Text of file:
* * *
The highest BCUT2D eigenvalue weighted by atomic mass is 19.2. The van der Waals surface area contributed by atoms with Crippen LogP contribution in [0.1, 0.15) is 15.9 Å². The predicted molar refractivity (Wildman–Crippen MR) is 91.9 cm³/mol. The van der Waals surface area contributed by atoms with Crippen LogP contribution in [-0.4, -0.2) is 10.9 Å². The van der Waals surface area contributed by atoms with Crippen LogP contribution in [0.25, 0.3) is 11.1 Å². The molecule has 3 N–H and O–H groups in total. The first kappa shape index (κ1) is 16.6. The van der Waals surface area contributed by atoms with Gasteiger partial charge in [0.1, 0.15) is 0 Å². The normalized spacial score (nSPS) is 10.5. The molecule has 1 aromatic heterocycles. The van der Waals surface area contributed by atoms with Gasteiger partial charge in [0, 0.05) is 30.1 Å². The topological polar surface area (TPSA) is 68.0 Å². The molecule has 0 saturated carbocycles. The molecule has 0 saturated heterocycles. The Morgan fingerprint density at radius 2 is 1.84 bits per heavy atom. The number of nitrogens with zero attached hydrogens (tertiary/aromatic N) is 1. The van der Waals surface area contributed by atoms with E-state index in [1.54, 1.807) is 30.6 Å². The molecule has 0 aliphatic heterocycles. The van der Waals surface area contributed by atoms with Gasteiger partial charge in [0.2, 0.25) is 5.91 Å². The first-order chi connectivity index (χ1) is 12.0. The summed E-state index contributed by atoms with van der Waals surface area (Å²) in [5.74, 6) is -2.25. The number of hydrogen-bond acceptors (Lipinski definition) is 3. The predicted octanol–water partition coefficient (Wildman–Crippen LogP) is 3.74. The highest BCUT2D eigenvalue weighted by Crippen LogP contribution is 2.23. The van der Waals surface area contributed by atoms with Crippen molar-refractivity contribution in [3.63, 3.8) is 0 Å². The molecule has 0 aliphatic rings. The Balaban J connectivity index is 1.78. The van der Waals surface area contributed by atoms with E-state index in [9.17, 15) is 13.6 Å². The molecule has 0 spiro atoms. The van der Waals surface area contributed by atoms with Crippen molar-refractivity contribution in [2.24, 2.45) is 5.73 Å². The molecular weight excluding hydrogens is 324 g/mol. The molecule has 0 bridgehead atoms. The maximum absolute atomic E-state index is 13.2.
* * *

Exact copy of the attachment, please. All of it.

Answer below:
The highest BCUT2D eigenvalue weighted by atomic mass is 19.2. The van der Waals surface area contributed by atoms with Crippen LogP contribution in [0.1, 0.15) is 15.9 Å². The predicted molar refractivity (Wildman–Crippen MR) is 91.9 cm³/mol. The van der Waals surface area contributed by atoms with Crippen LogP contribution in [-0.4, -0.2) is 10.9 Å². The van der Waals surface area contributed by atoms with Crippen LogP contribution in [0.25, 0.3) is 11.1 Å². The molecule has 3 N–H and O–H groups in total. The first kappa shape index (κ1) is 16.6. The van der Waals surface area contributed by atoms with Gasteiger partial charge in [0.1, 0.15) is 0 Å². The normalized spacial score (nSPS) is 10.5. The molecule has 1 aromatic heterocycles. The van der Waals surface area contributed by atoms with Gasteiger partial charge in [0, 0.05) is 30.1 Å². The topological polar surface area (TPSA) is 68.0 Å². The molecule has 0 saturated carbocycles. The molecule has 0 saturated heterocycles. The Morgan fingerprint density at radius 2 is 1.84 bits per heavy atom. The number of nitrogens with zero attached hydrogens (tertiary/aromatic N) is 1. The van der Waals surface area contributed by atoms with E-state index in [1.54, 1.807) is 30.6 Å². The molecule has 0 aliphatic heterocycles. The van der Waals surface area contributed by atoms with Gasteiger partial charge in [0.2, 0.25) is 5.91 Å². The first-order chi connectivity index (χ1) is 12.0. The summed E-state index contributed by atoms with van der Waals surface area (Å²) in [5.74, 6) is -2.25. The number of hydrogen-bond acceptors (Lipinski definition) is 3. The predicted octanol–water partition coefficient (Wildman–Crippen LogP) is 3.74. The highest BCUT2D eigenvalue weighted by Crippen LogP contribution is 2.23. The van der Waals surface area contributed by atoms with Crippen molar-refractivity contribution in [3.63, 3.8) is 0 Å². The molecule has 0 aliphatic rings. The Balaban J connectivity index is 1.78. The van der Waals surface area contributed by atoms with E-state index in [9.17, 15) is 13.6 Å². The molecule has 0 spiro atoms. The van der Waals surface area contributed by atoms with Crippen molar-refractivity contribution in [2.24, 2.45) is 5.73 Å². The molecular weight excluding hydrogens is 324 g/mol. The molecule has 0 bridgehead atoms. The maximum absolute atomic E-state index is 13.2.